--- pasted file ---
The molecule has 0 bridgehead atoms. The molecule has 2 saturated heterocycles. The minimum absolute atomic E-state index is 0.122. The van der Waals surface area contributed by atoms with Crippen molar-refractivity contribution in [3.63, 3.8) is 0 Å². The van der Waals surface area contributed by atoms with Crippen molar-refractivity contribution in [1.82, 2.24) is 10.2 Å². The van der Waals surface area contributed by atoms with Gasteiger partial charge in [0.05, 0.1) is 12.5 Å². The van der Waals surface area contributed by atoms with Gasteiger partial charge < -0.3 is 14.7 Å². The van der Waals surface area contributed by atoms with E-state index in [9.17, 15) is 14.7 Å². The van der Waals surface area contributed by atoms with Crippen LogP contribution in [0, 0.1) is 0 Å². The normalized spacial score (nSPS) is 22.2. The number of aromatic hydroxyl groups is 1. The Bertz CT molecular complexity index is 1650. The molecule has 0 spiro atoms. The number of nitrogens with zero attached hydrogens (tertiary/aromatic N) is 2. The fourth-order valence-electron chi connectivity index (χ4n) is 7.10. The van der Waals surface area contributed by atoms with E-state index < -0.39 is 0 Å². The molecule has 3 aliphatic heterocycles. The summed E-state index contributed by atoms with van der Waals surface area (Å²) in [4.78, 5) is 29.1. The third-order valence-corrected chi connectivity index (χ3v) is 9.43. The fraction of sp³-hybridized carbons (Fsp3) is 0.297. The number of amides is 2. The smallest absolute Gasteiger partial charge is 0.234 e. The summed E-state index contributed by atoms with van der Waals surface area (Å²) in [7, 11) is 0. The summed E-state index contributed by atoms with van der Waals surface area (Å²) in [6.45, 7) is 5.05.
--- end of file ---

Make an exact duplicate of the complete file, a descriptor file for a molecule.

The molecule has 0 bridgehead atoms. The molecule has 2 saturated heterocycles. The minimum absolute atomic E-state index is 0.122. The van der Waals surface area contributed by atoms with Crippen molar-refractivity contribution in [3.63, 3.8) is 0 Å². The van der Waals surface area contributed by atoms with Crippen molar-refractivity contribution in [1.82, 2.24) is 10.2 Å². The van der Waals surface area contributed by atoms with Gasteiger partial charge in [0.05, 0.1) is 12.5 Å². The van der Waals surface area contributed by atoms with Gasteiger partial charge < -0.3 is 14.7 Å². The van der Waals surface area contributed by atoms with E-state index in [9.17, 15) is 14.7 Å². The van der Waals surface area contributed by atoms with Crippen LogP contribution in [0, 0.1) is 0 Å². The normalized spacial score (nSPS) is 22.2. The number of aromatic hydroxyl groups is 1. The Bertz CT molecular complexity index is 1650. The molecule has 0 spiro atoms. The number of nitrogens with zero attached hydrogens (tertiary/aromatic N) is 2. The fourth-order valence-electron chi connectivity index (χ4n) is 7.10. The van der Waals surface area contributed by atoms with E-state index < -0.39 is 0 Å². The molecule has 3 aliphatic heterocycles. The summed E-state index contributed by atoms with van der Waals surface area (Å²) in [4.78, 5) is 29.1. The third-order valence-corrected chi connectivity index (χ3v) is 9.43. The fraction of sp³-hybridized carbons (Fsp3) is 0.297. The number of amides is 2. The smallest absolute Gasteiger partial charge is 0.234 e. The summed E-state index contributed by atoms with van der Waals surface area (Å²) in [7, 11) is 0. The summed E-state index contributed by atoms with van der Waals surface area (Å²) in [6.45, 7) is 5.05.